The next step in this research project involves getting on a plane, meeting my mother in Atlanta, and essentially taking a trip back in time to learn more about our family. At the end of this month, we’ll rent a car and drive to two small cities in Georgia: Dawson and Albany. Much of my mother’s family originates there. In Dawson I’m hopeful that we may be able to break through the intimidating barrier to research known as slavery. If we can get our hands on some property records for the man we suspect enslaved my third and second great grandmothers, Julia and Lora, we may be able to find out where Julia came from and the names of her parents. Just the thought of that makes me anxious to get there.

Lora’s son, my great grandfather, George (after whom my late uncle was named) later moved to Albany with his siblings after his mother died. George is the one with the white father and somewhat curious family circumstances that I described in an earlier post. When he was about 18, he was living down the street from my great grandmother, Essie – she was about 13. We believe they met during this time, although they weren’t married for another 10 years or so (after he returned from WWI). In Albany we plan to go to their old addresses and imagine what it must have been like for them to live there in 1910. Based on the Google maps streetview, we have a pretty good chance of seeing the original houses. There are a number of other items to uncover in Albany. But I have a feeling 1910 might be the coolest year.

From Albany we’ll head down to Jacksonville, Florida, where there’s just tons of history, for both my mother and father. Here’s a good one: my grandfather (mom’s father) never talked much about his family. So much of what we’re learning about them is brand new information. His grandmother’s married name was Laura Brooks. Unfortunately we don’t know Laura’s parents, and haven’t known her maiden name. We only have her married to my 2nd great grandfather as an adult. The curious thing is the earliest I’ve been able to find her in the census, in 1880 when she’s married with kids, several of her children have different last names – Mitchell, not Brooks. They’re listed as “stepchildren” in relation to Laura’s husband. Did she just have a lot of children before she was married, and gave them her maiden name? These children were relatively old, indicating she had them when in her late teens. But then, five years later, she’s still living with my 2nd great grandfather and they have several children, including my grandfather’s mother. (It only gets more confusing. So if you’re lost, just skip to the next paragraph.) The older, half-siblings are no longer there. But they just might be adult neighbors living with their own families. Instead, there’s a whole new set of children with yet another last name – Kyler. These Kyler children are similar in age to the Brooks children. They’re listed as stepchildren to Laura’s husband, just like the Mitchells five years earlier. Who is the father of the Kyler children? And while we’re at it, who’s the father of the Mitchell children? And where were the Kyler children five years earlier when the youngest of them was born six years earlier. Were they living with their father? And how is Laura still functioning after having all of these children (we’re up to 12)? Well, long story less long, we discovered her in 1870, 5 years before she met my 2nd great grandfather. She’s living with the oldest set of kids, but they’re very young. There’s no husband/father. But her last name is Mitchell. She’s living with two single men – one has kids; the other is alone and named…Harrington Kyler. The oldest Kyler child was born 4 years later. Something fishy is going on there. And I’d like to get to the bottom of it. Hopefully we’ll get another clue while in Jacksonville.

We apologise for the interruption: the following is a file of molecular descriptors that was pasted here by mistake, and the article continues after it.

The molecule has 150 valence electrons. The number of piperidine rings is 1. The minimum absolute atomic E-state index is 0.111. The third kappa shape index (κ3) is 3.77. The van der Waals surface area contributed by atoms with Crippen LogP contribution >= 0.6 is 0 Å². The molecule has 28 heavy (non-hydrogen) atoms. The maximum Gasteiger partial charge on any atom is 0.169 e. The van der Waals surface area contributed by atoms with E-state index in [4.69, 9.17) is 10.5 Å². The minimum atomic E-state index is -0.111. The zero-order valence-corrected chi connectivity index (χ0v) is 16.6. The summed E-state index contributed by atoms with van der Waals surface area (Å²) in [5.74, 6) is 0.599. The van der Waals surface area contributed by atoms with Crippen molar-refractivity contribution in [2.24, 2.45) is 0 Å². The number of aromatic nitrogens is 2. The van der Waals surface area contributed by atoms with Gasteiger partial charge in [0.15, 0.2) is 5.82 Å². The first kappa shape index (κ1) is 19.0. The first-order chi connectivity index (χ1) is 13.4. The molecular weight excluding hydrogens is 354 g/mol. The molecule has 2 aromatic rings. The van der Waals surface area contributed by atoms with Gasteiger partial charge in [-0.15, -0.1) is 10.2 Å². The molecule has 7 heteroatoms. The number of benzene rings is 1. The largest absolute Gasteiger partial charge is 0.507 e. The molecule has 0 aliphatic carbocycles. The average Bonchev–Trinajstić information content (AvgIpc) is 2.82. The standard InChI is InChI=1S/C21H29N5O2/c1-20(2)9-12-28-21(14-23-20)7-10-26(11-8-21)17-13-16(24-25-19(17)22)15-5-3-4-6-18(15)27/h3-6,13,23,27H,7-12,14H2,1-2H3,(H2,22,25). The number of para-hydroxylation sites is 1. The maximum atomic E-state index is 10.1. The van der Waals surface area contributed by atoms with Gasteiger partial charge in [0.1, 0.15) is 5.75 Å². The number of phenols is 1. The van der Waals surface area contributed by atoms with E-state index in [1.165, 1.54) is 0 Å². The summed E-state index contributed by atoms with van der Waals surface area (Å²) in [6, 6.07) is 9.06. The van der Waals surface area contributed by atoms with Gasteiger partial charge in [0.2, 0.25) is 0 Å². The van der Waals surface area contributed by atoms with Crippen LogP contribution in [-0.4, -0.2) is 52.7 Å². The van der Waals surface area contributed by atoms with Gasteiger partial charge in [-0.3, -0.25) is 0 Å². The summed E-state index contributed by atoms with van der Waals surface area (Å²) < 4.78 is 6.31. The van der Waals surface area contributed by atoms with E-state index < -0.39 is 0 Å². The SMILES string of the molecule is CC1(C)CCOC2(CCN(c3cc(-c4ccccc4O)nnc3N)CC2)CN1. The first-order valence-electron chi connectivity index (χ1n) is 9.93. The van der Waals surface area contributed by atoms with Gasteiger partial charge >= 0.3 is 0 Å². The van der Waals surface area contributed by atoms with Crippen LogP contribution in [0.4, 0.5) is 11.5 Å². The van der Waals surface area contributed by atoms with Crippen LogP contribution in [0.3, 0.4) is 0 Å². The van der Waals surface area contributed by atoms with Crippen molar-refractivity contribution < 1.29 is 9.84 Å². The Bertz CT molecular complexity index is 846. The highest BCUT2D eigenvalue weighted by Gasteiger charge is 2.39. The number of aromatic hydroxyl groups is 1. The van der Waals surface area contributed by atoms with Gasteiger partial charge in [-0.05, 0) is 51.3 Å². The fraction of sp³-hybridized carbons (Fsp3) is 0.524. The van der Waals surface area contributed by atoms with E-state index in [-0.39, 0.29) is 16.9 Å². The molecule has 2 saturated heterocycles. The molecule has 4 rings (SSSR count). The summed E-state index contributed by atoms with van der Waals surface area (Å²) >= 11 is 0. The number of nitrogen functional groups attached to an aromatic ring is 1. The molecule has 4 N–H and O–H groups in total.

And, with just as much importance, my mother grew up in Jacksonville. So while we’re there in the depths of history, I’m expecting we’ll also take this as an opportunity to remember the not so distant past, allowing her to revisit her childhood.  I’m looking forward to learning more about my ancestors on this trip.  I’m looking forward to learning more about my mother.  And I’m looking forward to learning more about myself.  All equally.

This might be a first: I’m more excited about this vacation than any other I have taken in the past.  And I’m not even leaving the country!